A World Health Organisation review of maternal health strategy has placed family inclusive practice as one of five global objectives: “4. Harness the power of parents, families, and communities, and engage with society.” (Chou D et al 2015)
This follows the earlier WHO recommendations on health promotion interventions for maternal and newborn health, also reported on Family Included.
Despite remarkable achievements to improve maternal and child survival, 800 women and 7700 newborns still die each day from complications during pregnancy, childbirth, and in the postnatal period. The 45% reduction in maternal mortality since 1990 falls far short of the target of 75% in millennium development goal 5.
The WHO paper reviews two strategies – Every Newborn: An Action Plan to End Preventable Deaths (ENAP) Strategies and toward Ending Preventable Maternal Mortality (EPMM) – and pulls out the key themes from the two.
Expanding on the objective to engage with families and communities, the report states:
“Ideally, families protect and care for women and newborns. Men have an important role in safeguarding family health, and they should receive support to do so. Evidence shows that women’s groups led by a skilled facilitator can improve maternal and neonatal health through participatory learning, particularly in rural settings with low access to health services. Trained community health workers can assist families to strengthen preventive and caregiving practices and facilitate appropriate care seeking. Participatory mechanisms at every level of the health system can help foster community engagement and ensure that services are transparent, inclusive, and responsive to those they serve. Civil society organisations, including parent groups, can contribute substantially to social mobilisation and can hold governments and health services to account for maternal and neonatal health commitments.”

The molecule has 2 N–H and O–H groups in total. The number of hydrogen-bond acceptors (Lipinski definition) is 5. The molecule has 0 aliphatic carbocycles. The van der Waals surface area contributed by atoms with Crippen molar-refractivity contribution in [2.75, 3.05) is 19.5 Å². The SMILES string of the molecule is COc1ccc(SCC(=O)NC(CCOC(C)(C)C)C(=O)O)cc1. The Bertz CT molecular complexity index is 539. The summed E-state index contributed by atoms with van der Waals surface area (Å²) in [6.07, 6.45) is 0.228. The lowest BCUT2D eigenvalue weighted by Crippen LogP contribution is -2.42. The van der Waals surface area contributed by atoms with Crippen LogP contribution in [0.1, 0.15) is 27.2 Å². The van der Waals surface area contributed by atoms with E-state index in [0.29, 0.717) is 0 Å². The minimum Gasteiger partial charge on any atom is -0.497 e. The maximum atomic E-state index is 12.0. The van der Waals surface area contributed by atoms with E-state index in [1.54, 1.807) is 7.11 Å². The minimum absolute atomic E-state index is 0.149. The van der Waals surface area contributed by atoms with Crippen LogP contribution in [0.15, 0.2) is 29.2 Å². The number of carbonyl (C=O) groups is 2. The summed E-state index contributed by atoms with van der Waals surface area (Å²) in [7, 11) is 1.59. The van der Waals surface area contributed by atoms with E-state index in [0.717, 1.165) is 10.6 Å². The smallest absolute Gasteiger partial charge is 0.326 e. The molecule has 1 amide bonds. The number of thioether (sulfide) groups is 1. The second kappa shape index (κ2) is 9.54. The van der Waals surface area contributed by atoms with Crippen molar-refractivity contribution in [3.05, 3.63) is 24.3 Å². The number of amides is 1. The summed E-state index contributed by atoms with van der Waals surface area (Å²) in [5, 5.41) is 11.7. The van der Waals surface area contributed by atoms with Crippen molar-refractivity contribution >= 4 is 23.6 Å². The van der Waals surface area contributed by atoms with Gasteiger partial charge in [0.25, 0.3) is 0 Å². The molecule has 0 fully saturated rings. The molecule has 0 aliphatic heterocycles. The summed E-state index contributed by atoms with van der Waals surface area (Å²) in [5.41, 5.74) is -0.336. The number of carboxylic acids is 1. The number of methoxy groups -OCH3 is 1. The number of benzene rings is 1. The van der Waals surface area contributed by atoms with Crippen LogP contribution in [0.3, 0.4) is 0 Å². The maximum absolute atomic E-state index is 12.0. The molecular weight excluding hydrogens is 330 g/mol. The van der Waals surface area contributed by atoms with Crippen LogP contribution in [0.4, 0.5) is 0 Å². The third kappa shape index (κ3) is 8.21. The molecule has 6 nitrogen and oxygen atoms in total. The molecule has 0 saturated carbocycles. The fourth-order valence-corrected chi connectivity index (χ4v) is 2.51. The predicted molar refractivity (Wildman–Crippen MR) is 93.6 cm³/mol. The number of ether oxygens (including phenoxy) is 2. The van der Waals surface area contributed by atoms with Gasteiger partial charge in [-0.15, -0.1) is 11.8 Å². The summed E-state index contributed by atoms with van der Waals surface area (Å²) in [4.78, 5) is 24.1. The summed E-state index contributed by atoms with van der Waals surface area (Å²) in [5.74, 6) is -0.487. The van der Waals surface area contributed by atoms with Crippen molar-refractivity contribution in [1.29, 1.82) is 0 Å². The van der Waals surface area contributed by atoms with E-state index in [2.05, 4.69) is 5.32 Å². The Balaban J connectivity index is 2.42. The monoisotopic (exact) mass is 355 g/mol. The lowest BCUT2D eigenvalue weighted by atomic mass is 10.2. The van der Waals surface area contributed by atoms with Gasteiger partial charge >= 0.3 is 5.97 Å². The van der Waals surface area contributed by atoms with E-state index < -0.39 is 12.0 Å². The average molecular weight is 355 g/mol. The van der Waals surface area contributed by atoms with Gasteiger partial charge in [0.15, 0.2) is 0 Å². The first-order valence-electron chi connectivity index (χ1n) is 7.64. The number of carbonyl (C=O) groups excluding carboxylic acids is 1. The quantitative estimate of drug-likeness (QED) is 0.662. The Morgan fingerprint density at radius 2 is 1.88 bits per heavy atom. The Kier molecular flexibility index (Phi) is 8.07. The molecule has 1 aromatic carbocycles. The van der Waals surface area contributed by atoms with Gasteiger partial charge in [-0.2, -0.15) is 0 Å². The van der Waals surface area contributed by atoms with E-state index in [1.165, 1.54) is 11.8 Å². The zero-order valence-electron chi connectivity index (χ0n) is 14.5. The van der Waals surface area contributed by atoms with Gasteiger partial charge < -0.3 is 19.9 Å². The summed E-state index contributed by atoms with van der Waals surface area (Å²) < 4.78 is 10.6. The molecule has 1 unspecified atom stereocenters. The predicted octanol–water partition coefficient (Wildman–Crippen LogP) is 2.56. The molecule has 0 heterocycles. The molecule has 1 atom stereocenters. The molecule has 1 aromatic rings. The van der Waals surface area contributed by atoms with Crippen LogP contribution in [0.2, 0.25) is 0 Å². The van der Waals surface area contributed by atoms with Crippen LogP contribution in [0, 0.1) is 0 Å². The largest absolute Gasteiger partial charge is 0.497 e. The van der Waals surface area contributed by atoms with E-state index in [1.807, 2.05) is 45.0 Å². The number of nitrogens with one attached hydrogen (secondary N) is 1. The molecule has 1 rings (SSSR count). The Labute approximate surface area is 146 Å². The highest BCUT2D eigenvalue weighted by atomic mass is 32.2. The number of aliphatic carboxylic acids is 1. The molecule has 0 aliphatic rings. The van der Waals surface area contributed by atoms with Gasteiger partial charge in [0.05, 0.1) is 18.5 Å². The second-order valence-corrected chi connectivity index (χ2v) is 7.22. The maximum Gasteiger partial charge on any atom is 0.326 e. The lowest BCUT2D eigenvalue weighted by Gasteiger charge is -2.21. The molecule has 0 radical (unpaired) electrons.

Chou D et al (2015), Ending preventable maternal and newborn mortality and stillbirths, BMJ 351